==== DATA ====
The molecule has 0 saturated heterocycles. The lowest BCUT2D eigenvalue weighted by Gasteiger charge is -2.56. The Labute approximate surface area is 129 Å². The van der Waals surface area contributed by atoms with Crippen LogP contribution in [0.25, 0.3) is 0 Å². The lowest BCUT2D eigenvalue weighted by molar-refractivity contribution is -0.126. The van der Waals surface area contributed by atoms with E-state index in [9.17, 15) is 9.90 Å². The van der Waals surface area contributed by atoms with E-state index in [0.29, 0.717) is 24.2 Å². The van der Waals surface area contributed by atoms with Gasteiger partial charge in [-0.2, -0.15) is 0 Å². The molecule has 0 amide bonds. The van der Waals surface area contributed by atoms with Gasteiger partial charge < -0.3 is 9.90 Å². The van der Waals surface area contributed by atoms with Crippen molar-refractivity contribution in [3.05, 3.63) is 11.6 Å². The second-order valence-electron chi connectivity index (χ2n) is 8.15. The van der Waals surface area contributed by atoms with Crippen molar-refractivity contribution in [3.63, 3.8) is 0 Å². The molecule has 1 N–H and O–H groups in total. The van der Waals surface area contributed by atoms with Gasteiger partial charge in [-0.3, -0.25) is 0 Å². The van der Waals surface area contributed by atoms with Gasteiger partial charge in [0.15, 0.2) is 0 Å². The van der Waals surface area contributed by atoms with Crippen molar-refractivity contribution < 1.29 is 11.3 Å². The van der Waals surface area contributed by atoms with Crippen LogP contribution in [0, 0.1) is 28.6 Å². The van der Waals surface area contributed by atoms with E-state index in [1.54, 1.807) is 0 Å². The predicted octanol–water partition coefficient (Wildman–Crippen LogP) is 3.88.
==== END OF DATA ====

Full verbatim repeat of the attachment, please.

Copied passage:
The molecule has 0 saturated heterocycles. The lowest BCUT2D eigenvalue weighted by Gasteiger charge is -2.56. The Labute approximate surface area is 129 Å². The van der Waals surface area contributed by atoms with Crippen LogP contribution in [0.25, 0.3) is 0 Å². The lowest BCUT2D eigenvalue weighted by molar-refractivity contribution is -0.126. The van der Waals surface area contributed by atoms with E-state index in [9.17, 15) is 9.90 Å². The van der Waals surface area contributed by atoms with E-state index in [0.29, 0.717) is 24.2 Å². The van der Waals surface area contributed by atoms with Gasteiger partial charge in [-0.2, -0.15) is 0 Å². The molecule has 0 amide bonds. The van der Waals surface area contributed by atoms with Gasteiger partial charge < -0.3 is 9.90 Å². The van der Waals surface area contributed by atoms with Crippen molar-refractivity contribution in [3.05, 3.63) is 11.6 Å². The second-order valence-electron chi connectivity index (χ2n) is 8.15. The van der Waals surface area contributed by atoms with Crippen molar-refractivity contribution in [3.63, 3.8) is 0 Å². The molecule has 1 N–H and O–H groups in total. The van der Waals surface area contributed by atoms with Gasteiger partial charge in [-0.3, -0.25) is 0 Å². The van der Waals surface area contributed by atoms with Gasteiger partial charge in [0.15, 0.2) is 0 Å². The van der Waals surface area contributed by atoms with Crippen molar-refractivity contribution < 1.29 is 11.3 Å². The van der Waals surface area contributed by atoms with Crippen LogP contribution in [0, 0.1) is 28.6 Å². The van der Waals surface area contributed by atoms with E-state index in [1.54, 1.807) is 0 Å². The predicted octanol–water partition coefficient (Wildman–Crippen LogP) is 3.88.